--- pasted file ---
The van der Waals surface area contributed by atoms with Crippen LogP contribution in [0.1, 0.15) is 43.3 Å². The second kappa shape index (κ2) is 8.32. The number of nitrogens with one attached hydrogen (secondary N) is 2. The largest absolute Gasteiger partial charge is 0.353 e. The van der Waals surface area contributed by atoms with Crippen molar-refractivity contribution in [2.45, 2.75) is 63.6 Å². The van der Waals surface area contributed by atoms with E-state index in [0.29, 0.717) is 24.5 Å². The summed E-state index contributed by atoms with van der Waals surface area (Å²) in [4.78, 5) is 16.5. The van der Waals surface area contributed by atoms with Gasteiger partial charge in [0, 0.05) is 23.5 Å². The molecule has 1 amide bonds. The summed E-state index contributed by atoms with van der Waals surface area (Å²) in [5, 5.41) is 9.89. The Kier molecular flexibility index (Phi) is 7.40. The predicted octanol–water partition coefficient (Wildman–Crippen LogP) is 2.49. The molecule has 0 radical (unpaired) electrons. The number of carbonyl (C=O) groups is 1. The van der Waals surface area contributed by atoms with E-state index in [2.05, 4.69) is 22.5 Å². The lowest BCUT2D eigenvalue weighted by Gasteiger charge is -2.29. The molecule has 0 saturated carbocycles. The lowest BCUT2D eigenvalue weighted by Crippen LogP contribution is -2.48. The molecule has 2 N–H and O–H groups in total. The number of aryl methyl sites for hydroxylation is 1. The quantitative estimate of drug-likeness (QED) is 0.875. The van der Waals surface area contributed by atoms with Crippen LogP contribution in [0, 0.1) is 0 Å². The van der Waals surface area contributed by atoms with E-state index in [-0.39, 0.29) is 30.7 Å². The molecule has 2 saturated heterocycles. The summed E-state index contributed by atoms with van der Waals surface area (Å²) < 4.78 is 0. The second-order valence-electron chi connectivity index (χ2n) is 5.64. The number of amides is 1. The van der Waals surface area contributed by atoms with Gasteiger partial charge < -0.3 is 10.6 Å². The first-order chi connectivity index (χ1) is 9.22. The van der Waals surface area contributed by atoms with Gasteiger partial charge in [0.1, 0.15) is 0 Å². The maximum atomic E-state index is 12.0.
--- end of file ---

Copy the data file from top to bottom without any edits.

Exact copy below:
The van der Waals surface area contributed by atoms with Crippen LogP contribution in [0.1, 0.15) is 43.3 Å². The second kappa shape index (κ2) is 8.32. The number of nitrogens with one attached hydrogen (secondary N) is 2. The largest absolute Gasteiger partial charge is 0.353 e. The van der Waals surface area contributed by atoms with Crippen molar-refractivity contribution in [2.45, 2.75) is 63.6 Å². The van der Waals surface area contributed by atoms with E-state index in [0.29, 0.717) is 24.5 Å². The summed E-state index contributed by atoms with van der Waals surface area (Å²) in [4.78, 5) is 16.5. The van der Waals surface area contributed by atoms with Gasteiger partial charge in [0, 0.05) is 23.5 Å². The molecule has 1 amide bonds. The summed E-state index contributed by atoms with van der Waals surface area (Å²) in [5, 5.41) is 9.89. The Kier molecular flexibility index (Phi) is 7.40. The predicted octanol–water partition coefficient (Wildman–Crippen LogP) is 2.49. The molecule has 0 radical (unpaired) electrons. The number of carbonyl (C=O) groups is 1. The van der Waals surface area contributed by atoms with E-state index in [2.05, 4.69) is 22.5 Å². The lowest BCUT2D eigenvalue weighted by Gasteiger charge is -2.29. The molecule has 0 saturated carbocycles. The lowest BCUT2D eigenvalue weighted by Crippen LogP contribution is -2.48. The molecule has 2 N–H and O–H groups in total. The number of aryl methyl sites for hydroxylation is 1. The quantitative estimate of drug-likeness (QED) is 0.875. The van der Waals surface area contributed by atoms with Crippen LogP contribution in [0, 0.1) is 0 Å². The van der Waals surface area contributed by atoms with E-state index in [-0.39, 0.29) is 30.7 Å². The molecule has 2 saturated heterocycles. The summed E-state index contributed by atoms with van der Waals surface area (Å²) < 4.78 is 0. The second-order valence-electron chi connectivity index (χ2n) is 5.64. The number of amides is 1. The van der Waals surface area contributed by atoms with Gasteiger partial charge < -0.3 is 10.6 Å². The first-order chi connectivity index (χ1) is 9.22. The van der Waals surface area contributed by atoms with Gasteiger partial charge in [0.1, 0.15) is 0 Å². The maximum atomic E-state index is 12.0.